Ross Rader comments in his blog at http://www.byte.org/archives/2003_03_29.html#001734 that he considers my concerns about personal privacy to be "wrongheaded, hysterical and plain out and out 'not likely to happen'. "
Hopefully Ross is right.
However, ICANN, with the backing of the US Department of Commerce is forcing everyone who wants to obtain a domain on the net to publish his/her name, address, and other information into an online database, open 24x7 to any and all anonomous users.
Spammers and pornographers dredge through whois continuously despite hand waving by ICANN and registries and registrars that such conduct is a no-no.
But the risk is much worse than mere spammers and pornographers.
I personally know women who have been stalked when their addresses became known via the whois database.
The fact that there have been only a few documented circumstances to date speaks more to the low technical competence of stalkers and molesters than it does about some intrinsic strength contained in the handwaving by ICANN and the DNS name industry.
DNS registries and registrars, and ICANN itself, should be very concerned about their potential liability should whois data they publish be used for ill ends.
That whois data will be used to stalk a person or to molest a child are quite foreseeable events. The question is not that these things will or will not occur; the question is merely "how often?" Ross claims "not likely", he does not say "never". I doubt that this will provide much comfort for the parents whose child is one of those few exceptions.
The present course of ICANN and the DNS registry industry to dismiss those foreseeable events is an invitation to liability when those events do occur.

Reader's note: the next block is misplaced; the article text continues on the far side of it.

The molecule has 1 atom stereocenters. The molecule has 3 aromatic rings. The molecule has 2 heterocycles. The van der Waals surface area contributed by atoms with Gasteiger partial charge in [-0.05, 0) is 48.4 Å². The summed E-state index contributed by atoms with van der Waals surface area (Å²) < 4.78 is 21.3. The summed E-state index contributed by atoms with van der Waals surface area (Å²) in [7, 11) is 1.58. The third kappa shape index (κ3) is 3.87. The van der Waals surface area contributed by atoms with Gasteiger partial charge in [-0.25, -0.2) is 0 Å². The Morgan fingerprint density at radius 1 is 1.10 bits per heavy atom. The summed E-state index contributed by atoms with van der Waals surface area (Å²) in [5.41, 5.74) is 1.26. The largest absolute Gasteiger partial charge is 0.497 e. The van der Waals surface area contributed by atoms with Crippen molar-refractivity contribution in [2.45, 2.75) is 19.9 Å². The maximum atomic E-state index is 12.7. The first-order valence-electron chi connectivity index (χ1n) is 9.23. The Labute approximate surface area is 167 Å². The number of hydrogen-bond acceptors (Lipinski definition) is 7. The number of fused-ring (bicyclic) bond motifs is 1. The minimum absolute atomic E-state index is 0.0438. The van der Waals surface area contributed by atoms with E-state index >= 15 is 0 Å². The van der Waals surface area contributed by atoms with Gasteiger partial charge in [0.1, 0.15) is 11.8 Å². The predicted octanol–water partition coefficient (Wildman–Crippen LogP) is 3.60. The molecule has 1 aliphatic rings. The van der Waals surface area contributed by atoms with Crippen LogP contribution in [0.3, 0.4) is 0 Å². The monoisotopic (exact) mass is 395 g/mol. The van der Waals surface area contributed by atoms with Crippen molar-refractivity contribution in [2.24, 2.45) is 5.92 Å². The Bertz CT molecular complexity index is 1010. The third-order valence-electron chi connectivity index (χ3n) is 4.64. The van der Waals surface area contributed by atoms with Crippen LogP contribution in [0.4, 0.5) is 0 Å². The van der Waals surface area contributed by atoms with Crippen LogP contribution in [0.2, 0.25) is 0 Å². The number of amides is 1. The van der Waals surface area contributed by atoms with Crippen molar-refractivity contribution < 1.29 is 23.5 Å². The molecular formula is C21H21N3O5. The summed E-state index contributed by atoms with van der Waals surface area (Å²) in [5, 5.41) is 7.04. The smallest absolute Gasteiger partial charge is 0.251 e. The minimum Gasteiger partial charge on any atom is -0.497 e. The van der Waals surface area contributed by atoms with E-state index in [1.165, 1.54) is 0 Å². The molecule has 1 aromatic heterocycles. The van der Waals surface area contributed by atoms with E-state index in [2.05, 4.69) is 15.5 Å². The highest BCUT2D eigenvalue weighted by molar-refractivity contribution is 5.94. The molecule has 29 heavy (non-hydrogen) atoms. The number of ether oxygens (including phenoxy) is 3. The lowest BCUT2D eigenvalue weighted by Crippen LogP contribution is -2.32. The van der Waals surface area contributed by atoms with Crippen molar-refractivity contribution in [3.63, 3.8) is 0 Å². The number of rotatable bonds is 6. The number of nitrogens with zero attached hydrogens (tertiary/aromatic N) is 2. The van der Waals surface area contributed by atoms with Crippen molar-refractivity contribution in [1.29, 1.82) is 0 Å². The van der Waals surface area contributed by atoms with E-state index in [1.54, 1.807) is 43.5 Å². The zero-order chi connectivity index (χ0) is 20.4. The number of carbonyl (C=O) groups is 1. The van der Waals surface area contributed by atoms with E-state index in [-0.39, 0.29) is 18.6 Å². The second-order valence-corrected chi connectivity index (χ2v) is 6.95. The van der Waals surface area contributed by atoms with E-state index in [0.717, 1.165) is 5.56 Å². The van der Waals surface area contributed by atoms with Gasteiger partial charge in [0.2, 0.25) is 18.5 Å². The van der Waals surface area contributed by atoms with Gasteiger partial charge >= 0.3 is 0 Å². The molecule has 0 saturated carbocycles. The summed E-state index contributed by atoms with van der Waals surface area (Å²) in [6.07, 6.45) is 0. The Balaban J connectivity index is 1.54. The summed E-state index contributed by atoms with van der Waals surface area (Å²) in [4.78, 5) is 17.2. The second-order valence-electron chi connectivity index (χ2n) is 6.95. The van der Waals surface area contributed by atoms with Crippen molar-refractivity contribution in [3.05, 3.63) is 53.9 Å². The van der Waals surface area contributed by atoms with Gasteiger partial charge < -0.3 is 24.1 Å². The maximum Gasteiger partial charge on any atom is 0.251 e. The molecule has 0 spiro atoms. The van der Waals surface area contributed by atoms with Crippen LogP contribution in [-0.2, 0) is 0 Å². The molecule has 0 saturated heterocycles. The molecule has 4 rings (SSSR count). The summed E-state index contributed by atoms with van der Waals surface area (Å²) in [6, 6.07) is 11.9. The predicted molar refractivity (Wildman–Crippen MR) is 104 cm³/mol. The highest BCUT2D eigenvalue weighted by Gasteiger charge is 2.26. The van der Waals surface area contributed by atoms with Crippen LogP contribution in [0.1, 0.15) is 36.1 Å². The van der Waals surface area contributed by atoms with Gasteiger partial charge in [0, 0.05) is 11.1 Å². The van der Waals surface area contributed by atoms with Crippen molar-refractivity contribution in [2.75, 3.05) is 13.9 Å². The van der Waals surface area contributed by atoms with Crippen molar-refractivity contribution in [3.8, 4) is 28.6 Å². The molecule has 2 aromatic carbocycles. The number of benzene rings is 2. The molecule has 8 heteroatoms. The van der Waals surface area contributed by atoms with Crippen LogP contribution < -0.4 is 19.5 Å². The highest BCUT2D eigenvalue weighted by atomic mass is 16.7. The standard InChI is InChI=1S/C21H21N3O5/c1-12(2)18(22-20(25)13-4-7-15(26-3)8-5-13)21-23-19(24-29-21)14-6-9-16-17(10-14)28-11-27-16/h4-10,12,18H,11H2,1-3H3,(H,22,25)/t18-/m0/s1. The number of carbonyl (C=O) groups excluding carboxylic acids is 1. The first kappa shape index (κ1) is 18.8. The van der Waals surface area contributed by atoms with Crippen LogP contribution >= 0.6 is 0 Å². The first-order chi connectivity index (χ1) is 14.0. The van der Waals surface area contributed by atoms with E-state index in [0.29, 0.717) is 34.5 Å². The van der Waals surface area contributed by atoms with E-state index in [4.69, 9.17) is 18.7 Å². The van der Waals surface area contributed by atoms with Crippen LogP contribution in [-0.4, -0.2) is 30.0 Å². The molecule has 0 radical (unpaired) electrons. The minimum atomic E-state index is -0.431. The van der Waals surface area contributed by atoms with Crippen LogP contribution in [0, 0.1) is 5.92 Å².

As for children - Parents who register a domain name so that their child may build a web site are being required to place their names, addresses, phone numbers, and e-mail addresses into the whois database. Even the most dimwitted of perverts need make only a very short intellectual hop to link the contents of a web page - frequently containing photos of the child - to that address information contained in whois.
Maybe I am hysterical. But then again, I ask the basic question: Why is "whois" information being published at all? The routine answers are that the data is useful when tracking down spammers and for helps trademark owners save money when tracking down purported violators of trademarks.
Are either of these uses of such social value that they require us to place at risk the safety not only of ourselves and our homes but also of our children?
On my scale of values, the protection of our children, ourselves, and our homes more than counterbalances the small benefits gained by anti-spam vigilantes and overpaid trademark lawyers.
If that is hysterical then I am pleased to be hysterical.Posted by karl at March 29, 2003 4:48 PM